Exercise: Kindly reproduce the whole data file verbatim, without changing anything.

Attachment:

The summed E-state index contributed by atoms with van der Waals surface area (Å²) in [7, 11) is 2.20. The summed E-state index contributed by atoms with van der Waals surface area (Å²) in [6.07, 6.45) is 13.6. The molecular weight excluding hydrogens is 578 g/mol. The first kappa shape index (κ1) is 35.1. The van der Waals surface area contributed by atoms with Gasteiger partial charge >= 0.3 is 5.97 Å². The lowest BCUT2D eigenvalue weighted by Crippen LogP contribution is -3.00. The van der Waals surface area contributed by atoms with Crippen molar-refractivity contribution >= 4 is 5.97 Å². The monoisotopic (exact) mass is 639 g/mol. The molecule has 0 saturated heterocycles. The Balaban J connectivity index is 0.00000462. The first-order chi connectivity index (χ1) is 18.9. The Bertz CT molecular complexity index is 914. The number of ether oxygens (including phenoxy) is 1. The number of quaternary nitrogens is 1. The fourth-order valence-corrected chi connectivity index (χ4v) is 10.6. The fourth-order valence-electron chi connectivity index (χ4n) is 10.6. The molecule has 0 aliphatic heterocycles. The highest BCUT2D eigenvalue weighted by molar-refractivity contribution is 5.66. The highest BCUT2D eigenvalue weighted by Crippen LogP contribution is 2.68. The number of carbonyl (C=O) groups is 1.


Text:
The summed E-state index contributed by atoms with van der Waals surface area (Å²) in [7, 11) is 2.20. The summed E-state index contributed by atoms with van der Waals surface area (Å²) in [6.07, 6.45) is 13.6. The molecular weight excluding hydrogens is 578 g/mol. The first kappa shape index (κ1) is 35.1. The van der Waals surface area contributed by atoms with Gasteiger partial charge >= 0.3 is 5.97 Å². The lowest BCUT2D eigenvalue weighted by Crippen LogP contribution is -3.00. The van der Waals surface area contributed by atoms with Crippen molar-refractivity contribution >= 4 is 5.97 Å². The monoisotopic (exact) mass is 639 g/mol. The molecule has 0 saturated heterocycles. The Balaban J connectivity index is 0.00000462. The first-order chi connectivity index (χ1) is 18.9. The Bertz CT molecular complexity index is 914. The number of ether oxygens (including phenoxy) is 1. The number of quaternary nitrogens is 1. The fourth-order valence-corrected chi connectivity index (χ4v) is 10.6. The fourth-order valence-electron chi connectivity index (χ4n) is 10.6. The molecule has 0 aliphatic heterocycles. The highest BCUT2D eigenvalue weighted by molar-refractivity contribution is 5.66. The highest BCUT2D eigenvalue weighted by Crippen LogP contribution is 2.68. The number of carbonyl (C=O) groups is 1.